The climb-down does not augur well for the last 30 months of Kenyatta's presidency, buffeted by pressure from Ruto and his rival, the erstwhile oppositionist Raila Odinga. Kenyatta's 'Big Four' agenda, held up as his legacy, focuses on infrastructure projects which could be undermined by financial losses and fraud.
AFRICAN UNION: After ratification, many steps to implement the free trade treatyIt's official – the African Continental Free Trade Agreement (ACFTA) is in force, after Gambia became the 22nd country to ratify the pact last week. Yet many obstacles remain in the way of an increase in intra-African trade.
Nigeria is still the main holdout from ACFTA, over fears about rules of origin, and concerns about competition stifling its infant industries. Pressure in Nigeria comes not only from economic nationalists in the ruling All Progressives Congress but also from local businesses and trade unionists who fear the loss of market share and jobs.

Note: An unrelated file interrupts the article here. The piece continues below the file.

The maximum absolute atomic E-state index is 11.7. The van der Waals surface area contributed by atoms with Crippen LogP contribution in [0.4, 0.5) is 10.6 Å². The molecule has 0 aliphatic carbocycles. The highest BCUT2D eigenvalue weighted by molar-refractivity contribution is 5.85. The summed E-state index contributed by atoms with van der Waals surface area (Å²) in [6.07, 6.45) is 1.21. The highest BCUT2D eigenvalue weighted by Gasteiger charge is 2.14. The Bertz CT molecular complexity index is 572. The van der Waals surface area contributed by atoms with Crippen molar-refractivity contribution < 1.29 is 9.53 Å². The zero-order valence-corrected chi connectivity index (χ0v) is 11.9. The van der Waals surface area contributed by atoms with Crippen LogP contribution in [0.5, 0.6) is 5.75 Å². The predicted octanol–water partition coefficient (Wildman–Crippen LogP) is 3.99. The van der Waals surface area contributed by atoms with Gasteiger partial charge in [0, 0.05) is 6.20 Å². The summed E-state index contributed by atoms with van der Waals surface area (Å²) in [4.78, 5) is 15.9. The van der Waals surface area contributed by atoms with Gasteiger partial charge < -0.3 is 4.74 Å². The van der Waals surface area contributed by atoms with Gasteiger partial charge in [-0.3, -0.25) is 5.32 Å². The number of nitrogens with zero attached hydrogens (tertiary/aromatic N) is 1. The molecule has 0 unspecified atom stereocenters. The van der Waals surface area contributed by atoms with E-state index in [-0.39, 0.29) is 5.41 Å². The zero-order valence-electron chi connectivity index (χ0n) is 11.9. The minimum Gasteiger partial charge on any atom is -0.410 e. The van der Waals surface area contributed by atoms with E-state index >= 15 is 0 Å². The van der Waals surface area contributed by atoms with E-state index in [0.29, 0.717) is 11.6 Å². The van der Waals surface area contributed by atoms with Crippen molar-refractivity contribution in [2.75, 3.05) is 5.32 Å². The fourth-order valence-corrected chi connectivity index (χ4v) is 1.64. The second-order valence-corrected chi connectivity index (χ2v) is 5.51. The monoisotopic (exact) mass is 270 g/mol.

Pressure will mount on Nigeria to sign up now that its national elections are over but the next stage is for governments to push ahead with the dismantling of non-tariff barriers across the region.
CONGO-KINSHASA: President Tshisekedi's world tour wins political ground and air milesFresh from bilateral meetings with the Presidents of Angola, Kenya, Rwanda and Uganda, President Felix Tshisekedi got a qualified seal of approval from the US Secretary of State, Mike Pompeo, in Washington on 4 April. But there was no red carpet and no audience with President Donald Trump.
Pompeo gave some cursory praise to Tshisekedi's 'change agenda' to tackle corruption, improve human rights and strengthen security. Tshisekedi called for US investment in Congo's rich mining sector and for money to help fight Islamist insurgent groups in the region.
Next stop for Tshisekedi will be a meeting with Turkey's President Recep Tayyip Erdogan, whose government is fast expanding ties with Africa.